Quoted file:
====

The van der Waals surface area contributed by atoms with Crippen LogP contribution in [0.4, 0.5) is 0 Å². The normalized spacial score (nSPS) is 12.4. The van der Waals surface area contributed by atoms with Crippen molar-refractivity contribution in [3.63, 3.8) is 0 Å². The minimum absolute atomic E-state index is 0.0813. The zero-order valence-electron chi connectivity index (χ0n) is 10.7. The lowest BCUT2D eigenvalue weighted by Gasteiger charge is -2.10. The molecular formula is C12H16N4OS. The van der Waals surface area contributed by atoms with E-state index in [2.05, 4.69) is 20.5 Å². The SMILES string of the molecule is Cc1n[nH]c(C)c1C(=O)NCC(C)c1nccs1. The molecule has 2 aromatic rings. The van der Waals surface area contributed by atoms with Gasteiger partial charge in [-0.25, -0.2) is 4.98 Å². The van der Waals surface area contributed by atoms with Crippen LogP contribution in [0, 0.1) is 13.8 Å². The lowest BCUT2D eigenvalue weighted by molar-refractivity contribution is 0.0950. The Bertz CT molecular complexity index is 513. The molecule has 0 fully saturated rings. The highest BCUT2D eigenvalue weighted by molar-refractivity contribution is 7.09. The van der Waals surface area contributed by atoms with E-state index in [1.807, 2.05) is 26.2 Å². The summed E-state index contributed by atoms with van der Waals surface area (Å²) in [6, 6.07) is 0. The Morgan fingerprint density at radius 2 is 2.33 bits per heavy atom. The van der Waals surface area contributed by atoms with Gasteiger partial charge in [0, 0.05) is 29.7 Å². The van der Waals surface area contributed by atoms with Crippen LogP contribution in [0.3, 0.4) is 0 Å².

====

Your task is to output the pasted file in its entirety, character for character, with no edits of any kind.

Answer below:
The van der Waals surface area contributed by atoms with Crippen LogP contribution in [0.4, 0.5) is 0 Å². The normalized spacial score (nSPS) is 12.4. The van der Waals surface area contributed by atoms with Crippen molar-refractivity contribution in [3.63, 3.8) is 0 Å². The minimum absolute atomic E-state index is 0.0813. The zero-order valence-electron chi connectivity index (χ0n) is 10.7. The lowest BCUT2D eigenvalue weighted by Gasteiger charge is -2.10. The molecular formula is C12H16N4OS. The van der Waals surface area contributed by atoms with E-state index in [2.05, 4.69) is 20.5 Å². The SMILES string of the molecule is Cc1n[nH]c(C)c1C(=O)NCC(C)c1nccs1. The molecule has 2 aromatic rings. The van der Waals surface area contributed by atoms with Gasteiger partial charge in [-0.25, -0.2) is 4.98 Å². The van der Waals surface area contributed by atoms with Crippen LogP contribution in [0, 0.1) is 13.8 Å². The lowest BCUT2D eigenvalue weighted by molar-refractivity contribution is 0.0950. The Bertz CT molecular complexity index is 513. The molecule has 0 fully saturated rings. The highest BCUT2D eigenvalue weighted by molar-refractivity contribution is 7.09. The van der Waals surface area contributed by atoms with E-state index in [1.807, 2.05) is 26.2 Å². The summed E-state index contributed by atoms with van der Waals surface area (Å²) in [6, 6.07) is 0. The Morgan fingerprint density at radius 2 is 2.33 bits per heavy atom. The van der Waals surface area contributed by atoms with Gasteiger partial charge in [0, 0.05) is 29.7 Å². The van der Waals surface area contributed by atoms with Crippen LogP contribution in [0.3, 0.4) is 0 Å².